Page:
Heart-fueled and Hands-on

Employee volunteers hiking deep into a forest to help remove invasive species and protect the aina (land).

Sept. 5, 2017

The Hawaii Volcanoes National Park on the island of Hawaii encompasses two active volcanoes, Kilauea and Mauna Loa. Its 323,000-plus acres include climates from lush tropical rain forests to the Kau Desert, a barren stretch of lava remnants and volcanic ash.

Offering dramatic volcanic landscapes and glimpses of rare flora and fauna, the Park protects a wide diversity of ecosystems and habitats for numerous native Hawaiian plants, animals and insects. It’s also affected by the Hedychium garnerrianum or Himalayan ginger, an invasive species recognized as one of the “world’s 100 worst.”

The Himalayan ginger thrives in tropical climates and can quickly colonize untended areas, where its sticky seeds are spread by animals — including passing humans. Unchecked, the weed can crowd out native seedlings by forming dense mats across the ground.

Last year, volunteer employees and ohana (family) from Hawaii Electric Light hiked into the park and traveled deep along its trails to help alleviate the spread of Himalayan ginger. Using handheld tools and muscle power, they removed the weeds from forest areas while learning more about the aina (land), its varied ecosystems, as well as its cultural resources and significance.

The work was long, dirty, sweaty and tiring, but the Hawaii Electric Light team of adults and keiki (children) trekked on and continued its task throughout the day. They came away with a deeper understanding of and connection with the aina they were protecting.

Our companies’ volunteers include employees, family members, and friends of all ages.

This hands-on involvement with caring for our Hawaiian island homes and community is mirrored across all three of our companies. At Maui Electric, our employees regularly help to pick up trash along highways, prepare and serve food at local shelters, and regularly visit schools to talk to keiki about electrical safety. At Hawaiian Electric on the island of Oahu, employees participate in beach cleanups, mentor students in STEM education and careers, and get waist-deep in mud helping to restore native Hawaiian fishponds and other sacred sites. And this is just a short list of the many events and activities all three companies’ employees participate in.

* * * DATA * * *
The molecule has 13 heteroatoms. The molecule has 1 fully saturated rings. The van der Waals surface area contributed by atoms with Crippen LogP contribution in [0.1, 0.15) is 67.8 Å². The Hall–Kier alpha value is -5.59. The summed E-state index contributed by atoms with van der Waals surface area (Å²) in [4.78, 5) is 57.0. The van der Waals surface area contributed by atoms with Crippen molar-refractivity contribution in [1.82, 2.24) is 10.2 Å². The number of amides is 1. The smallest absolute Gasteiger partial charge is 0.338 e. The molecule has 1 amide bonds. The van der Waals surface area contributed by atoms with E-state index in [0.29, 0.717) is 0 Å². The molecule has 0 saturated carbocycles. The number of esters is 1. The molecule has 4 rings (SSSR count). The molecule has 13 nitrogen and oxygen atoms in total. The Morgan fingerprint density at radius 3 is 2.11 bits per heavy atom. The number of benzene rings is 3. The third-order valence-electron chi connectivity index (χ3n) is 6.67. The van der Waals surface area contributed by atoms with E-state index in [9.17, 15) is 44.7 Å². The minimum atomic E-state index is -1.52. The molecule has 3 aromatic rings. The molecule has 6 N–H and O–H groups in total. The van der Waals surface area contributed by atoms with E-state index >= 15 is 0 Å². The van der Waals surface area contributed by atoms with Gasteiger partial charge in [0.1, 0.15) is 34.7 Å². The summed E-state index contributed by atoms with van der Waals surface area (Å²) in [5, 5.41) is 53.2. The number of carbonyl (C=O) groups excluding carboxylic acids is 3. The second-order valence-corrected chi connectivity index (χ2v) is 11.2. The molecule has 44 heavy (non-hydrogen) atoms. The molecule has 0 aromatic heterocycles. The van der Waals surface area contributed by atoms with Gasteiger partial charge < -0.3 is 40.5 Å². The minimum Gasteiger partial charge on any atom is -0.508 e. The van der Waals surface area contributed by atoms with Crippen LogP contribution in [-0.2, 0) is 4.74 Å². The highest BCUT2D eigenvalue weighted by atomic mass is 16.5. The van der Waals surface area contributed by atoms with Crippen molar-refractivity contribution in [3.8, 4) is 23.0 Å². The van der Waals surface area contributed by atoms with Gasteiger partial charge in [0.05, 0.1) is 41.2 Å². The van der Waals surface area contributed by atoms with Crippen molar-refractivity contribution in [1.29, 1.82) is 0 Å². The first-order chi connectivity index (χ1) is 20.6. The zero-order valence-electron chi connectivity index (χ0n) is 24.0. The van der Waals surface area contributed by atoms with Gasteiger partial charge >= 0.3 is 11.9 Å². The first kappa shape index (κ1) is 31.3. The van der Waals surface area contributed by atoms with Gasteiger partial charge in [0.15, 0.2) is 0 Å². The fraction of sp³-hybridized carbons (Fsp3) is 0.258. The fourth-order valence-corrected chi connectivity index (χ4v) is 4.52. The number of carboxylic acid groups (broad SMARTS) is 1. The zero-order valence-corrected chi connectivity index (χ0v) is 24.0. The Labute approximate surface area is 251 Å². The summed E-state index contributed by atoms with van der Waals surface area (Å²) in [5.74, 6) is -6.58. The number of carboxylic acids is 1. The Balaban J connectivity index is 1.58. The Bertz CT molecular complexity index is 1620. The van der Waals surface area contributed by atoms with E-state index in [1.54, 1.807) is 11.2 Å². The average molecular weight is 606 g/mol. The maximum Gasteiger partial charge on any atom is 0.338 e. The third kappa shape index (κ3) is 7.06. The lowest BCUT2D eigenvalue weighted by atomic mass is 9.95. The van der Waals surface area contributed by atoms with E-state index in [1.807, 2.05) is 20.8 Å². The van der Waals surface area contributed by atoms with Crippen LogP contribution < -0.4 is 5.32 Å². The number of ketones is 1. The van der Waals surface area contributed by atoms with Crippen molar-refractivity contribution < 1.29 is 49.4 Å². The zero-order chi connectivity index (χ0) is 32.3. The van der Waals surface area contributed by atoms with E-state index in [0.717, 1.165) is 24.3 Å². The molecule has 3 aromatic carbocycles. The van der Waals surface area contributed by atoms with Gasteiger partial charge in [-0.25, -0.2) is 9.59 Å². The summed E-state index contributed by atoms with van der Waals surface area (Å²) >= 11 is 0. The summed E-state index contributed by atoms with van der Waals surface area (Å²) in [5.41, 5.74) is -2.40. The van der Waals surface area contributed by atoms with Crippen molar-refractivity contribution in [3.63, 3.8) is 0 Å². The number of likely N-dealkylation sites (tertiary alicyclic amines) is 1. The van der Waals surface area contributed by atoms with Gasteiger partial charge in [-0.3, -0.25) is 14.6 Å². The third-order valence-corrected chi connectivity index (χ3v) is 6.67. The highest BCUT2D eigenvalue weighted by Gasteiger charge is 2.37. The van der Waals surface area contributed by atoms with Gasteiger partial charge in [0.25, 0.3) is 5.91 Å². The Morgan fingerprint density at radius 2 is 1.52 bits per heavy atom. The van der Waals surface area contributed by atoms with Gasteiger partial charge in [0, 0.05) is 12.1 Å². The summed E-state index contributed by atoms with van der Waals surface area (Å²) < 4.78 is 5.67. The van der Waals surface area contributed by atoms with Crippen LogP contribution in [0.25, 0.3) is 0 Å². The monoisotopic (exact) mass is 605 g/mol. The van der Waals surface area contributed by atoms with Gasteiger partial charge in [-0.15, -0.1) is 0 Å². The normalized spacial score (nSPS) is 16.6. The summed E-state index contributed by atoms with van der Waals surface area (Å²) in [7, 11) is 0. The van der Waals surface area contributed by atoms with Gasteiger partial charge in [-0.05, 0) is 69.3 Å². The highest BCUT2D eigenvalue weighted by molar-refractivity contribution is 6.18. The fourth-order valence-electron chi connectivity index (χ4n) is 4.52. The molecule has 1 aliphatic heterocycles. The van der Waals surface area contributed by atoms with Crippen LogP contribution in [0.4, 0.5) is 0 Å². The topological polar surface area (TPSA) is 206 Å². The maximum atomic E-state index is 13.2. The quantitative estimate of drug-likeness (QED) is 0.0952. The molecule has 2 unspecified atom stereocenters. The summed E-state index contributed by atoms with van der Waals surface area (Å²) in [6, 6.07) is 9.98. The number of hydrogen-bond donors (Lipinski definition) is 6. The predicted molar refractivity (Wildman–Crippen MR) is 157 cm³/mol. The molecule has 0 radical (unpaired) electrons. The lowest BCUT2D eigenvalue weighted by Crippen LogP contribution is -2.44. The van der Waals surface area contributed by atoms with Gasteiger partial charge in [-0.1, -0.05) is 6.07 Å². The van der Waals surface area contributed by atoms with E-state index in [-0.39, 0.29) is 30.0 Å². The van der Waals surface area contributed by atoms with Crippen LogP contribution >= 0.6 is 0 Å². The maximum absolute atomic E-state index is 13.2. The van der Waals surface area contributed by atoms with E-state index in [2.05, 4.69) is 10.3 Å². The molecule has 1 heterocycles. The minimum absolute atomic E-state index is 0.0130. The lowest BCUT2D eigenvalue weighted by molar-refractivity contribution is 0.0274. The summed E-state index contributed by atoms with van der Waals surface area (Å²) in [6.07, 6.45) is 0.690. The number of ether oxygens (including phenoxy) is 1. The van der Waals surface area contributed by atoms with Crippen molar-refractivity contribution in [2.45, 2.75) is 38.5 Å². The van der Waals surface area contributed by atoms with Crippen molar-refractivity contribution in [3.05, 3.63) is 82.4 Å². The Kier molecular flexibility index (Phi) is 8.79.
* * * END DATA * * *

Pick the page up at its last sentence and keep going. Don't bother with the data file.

In 2016, more than 4,800 employees and extended ohana volunteered more than 16,300 hours of service; contributed over $1,000,000 to worthy causes; and donated over 1,300 pints of blood. Deeply committed, our employees are “heart-fueled” and “hands-on” when it comes to serving our communities.

This level of commitment is reflected not just in their volunteer efforts, but their day to day work as well. The Hawaiian Electric Companies have worked hard to stay ahead of the State of Hawaii’s ambitious goal to have 100% of electricity generation come from renewable energy resources by 2045. According to our Sustainability Report, more than 25% of our generation came from renewables last year including biomass, geothermal, hydro, photovoltaic solar, wind, biofuels, and customer-sited, grid-connected sources.

In 2016, more than 6,700 private solar rooftop applications were approved, with cumulative PV installations measures in megawatts (MW) at 586 MW.

We’ve worked to modernize our electric grids across all our service territories, advancing our systems from increasing renewable energy integration to incorporating energy storage. Moreover, we’ve actively promoted the Electrification of Transportation in Hawaii — recognizing that a true, 100% renewable future must include the reduction of fossil fuel use in the transportation sector as well.

We’ve installed 12 electric vehicle fast-charging stations across Oahu, Maui and Hawaii Island, and provide online EV resources for new and current electric vehicle owners. Our companies also continue to power our fleets with B20 biodiesel, which cut more than 457 tons of damaging CO2 emissions last year.

Our stewardship of the environment includes efforts to protect numerous native and endangered species in Hawaii, as well as efforts to minimize invasive species — in 2016, we cut, trimmed and treated more than 17,800 Albizia trees, known as one of the fastest-growing trees in the world, with brittle limbs that can easily fall and cause safety hazards during strong winds. Albizia is also the cause of many power outages when its branches touch or get caught in our overhead power lines.

Our employees’ commitment are deeply rooted, as we are physically and emotionally invested in the well-being of our island homes. To read more about our past and ongoing efforts, read our Sustainability Report.